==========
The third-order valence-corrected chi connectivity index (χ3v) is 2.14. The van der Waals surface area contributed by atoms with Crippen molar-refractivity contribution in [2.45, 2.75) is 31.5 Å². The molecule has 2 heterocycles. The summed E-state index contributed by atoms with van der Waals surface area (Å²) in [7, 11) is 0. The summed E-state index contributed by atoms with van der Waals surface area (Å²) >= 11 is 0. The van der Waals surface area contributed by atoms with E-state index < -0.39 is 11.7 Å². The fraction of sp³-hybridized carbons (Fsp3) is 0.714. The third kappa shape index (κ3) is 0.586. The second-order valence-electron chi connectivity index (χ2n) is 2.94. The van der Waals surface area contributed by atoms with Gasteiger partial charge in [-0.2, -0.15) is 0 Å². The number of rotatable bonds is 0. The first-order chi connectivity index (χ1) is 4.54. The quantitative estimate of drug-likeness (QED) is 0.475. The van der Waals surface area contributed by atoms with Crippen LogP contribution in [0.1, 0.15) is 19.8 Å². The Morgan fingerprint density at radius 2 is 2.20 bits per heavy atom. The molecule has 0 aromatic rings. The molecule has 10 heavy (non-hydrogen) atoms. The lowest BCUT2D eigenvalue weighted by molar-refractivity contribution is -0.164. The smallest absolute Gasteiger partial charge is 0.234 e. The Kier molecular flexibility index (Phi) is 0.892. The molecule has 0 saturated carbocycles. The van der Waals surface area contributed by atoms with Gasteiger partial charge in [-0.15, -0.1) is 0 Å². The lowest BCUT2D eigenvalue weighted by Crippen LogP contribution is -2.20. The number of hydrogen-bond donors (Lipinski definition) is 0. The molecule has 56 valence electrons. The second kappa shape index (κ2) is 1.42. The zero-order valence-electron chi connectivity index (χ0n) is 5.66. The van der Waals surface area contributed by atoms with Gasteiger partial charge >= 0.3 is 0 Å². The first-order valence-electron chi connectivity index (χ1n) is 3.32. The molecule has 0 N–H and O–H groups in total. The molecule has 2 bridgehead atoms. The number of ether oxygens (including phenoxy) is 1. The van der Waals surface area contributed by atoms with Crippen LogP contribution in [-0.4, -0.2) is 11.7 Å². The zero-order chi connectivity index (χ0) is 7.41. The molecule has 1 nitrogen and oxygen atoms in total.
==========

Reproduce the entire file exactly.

The third-order valence-corrected chi connectivity index (χ3v) is 2.14. The van der Waals surface area contributed by atoms with Crippen molar-refractivity contribution in [2.45, 2.75) is 31.5 Å². The molecule has 2 heterocycles. The summed E-state index contributed by atoms with van der Waals surface area (Å²) in [7, 11) is 0. The summed E-state index contributed by atoms with van der Waals surface area (Å²) >= 11 is 0. The van der Waals surface area contributed by atoms with E-state index < -0.39 is 11.7 Å². The fraction of sp³-hybridized carbons (Fsp3) is 0.714. The third kappa shape index (κ3) is 0.586. The second-order valence-electron chi connectivity index (χ2n) is 2.94. The van der Waals surface area contributed by atoms with Gasteiger partial charge in [-0.2, -0.15) is 0 Å². The number of rotatable bonds is 0. The first-order chi connectivity index (χ1) is 4.54. The quantitative estimate of drug-likeness (QED) is 0.475. The van der Waals surface area contributed by atoms with Crippen LogP contribution in [0.1, 0.15) is 19.8 Å². The Morgan fingerprint density at radius 2 is 2.20 bits per heavy atom. The molecule has 0 aromatic rings. The molecule has 10 heavy (non-hydrogen) atoms. The lowest BCUT2D eigenvalue weighted by molar-refractivity contribution is -0.164. The smallest absolute Gasteiger partial charge is 0.234 e. The Kier molecular flexibility index (Phi) is 0.892. The molecule has 0 saturated carbocycles. The van der Waals surface area contributed by atoms with Gasteiger partial charge in [-0.15, -0.1) is 0 Å². The lowest BCUT2D eigenvalue weighted by Crippen LogP contribution is -2.20. The number of hydrogen-bond donors (Lipinski definition) is 0. The molecule has 56 valence electrons. The second kappa shape index (κ2) is 1.42. The zero-order valence-electron chi connectivity index (χ0n) is 5.66. The van der Waals surface area contributed by atoms with Gasteiger partial charge >= 0.3 is 0 Å². The first-order valence-electron chi connectivity index (χ1n) is 3.32. The molecule has 0 N–H and O–H groups in total. The molecule has 2 bridgehead atoms. The number of ether oxygens (including phenoxy) is 1. The van der Waals surface area contributed by atoms with Crippen LogP contribution in [-0.4, -0.2) is 11.7 Å². The zero-order chi connectivity index (χ0) is 7.41. The molecule has 1 nitrogen and oxygen atoms in total.